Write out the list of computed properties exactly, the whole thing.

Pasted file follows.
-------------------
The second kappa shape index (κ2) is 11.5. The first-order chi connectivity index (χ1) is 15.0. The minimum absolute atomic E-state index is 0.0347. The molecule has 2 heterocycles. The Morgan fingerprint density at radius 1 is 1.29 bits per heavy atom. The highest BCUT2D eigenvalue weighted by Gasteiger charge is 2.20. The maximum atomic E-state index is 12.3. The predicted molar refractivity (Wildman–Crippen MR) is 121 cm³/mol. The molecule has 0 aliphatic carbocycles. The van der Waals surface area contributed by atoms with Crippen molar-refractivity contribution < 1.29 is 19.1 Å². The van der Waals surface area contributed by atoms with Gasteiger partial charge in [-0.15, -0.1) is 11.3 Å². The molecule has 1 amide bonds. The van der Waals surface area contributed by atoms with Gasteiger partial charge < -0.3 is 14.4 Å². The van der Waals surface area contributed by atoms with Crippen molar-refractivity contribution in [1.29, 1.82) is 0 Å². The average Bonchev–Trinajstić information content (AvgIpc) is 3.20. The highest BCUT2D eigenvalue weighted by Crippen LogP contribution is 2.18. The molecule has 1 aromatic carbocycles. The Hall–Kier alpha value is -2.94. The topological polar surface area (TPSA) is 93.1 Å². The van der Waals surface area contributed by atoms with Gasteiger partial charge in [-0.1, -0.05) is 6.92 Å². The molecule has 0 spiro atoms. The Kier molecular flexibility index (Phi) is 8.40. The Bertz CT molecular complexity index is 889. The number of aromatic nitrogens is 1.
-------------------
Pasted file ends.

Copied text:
The second kappa shape index (κ2) is 11.5. The first-order chi connectivity index (χ1) is 15.0. The minimum absolute atomic E-state index is 0.0347. The molecule has 2 heterocycles. The Morgan fingerprint density at radius 1 is 1.29 bits per heavy atom. The highest BCUT2D eigenvalue weighted by Gasteiger charge is 2.20. The maximum atomic E-state index is 12.3. The predicted molar refractivity (Wildman–Crippen MR) is 121 cm³/mol. The molecule has 0 aliphatic carbocycles. The van der Waals surface area contributed by atoms with Crippen molar-refractivity contribution < 1.29 is 19.1 Å². The van der Waals surface area contributed by atoms with Gasteiger partial charge in [-0.15, -0.1) is 11.3 Å². The molecule has 1 amide bonds. The van der Waals surface area contributed by atoms with Gasteiger partial charge < -0.3 is 14.4 Å². The van der Waals surface area contributed by atoms with Crippen molar-refractivity contribution in [1.29, 1.82) is 0 Å². The average Bonchev–Trinajstić information content (AvgIpc) is 3.20. The highest BCUT2D eigenvalue weighted by Crippen LogP contribution is 2.18. The molecule has 1 aromatic carbocycles. The Hall–Kier alpha value is -2.94. The topological polar surface area (TPSA) is 93.1 Å². The van der Waals surface area contributed by atoms with Gasteiger partial charge in [-0.1, -0.05) is 6.92 Å². The molecule has 0 spiro atoms. The Kier molecular flexibility index (Phi) is 8.40. The Bertz CT molecular complexity index is 889. The number of aromatic nitrogens is 1.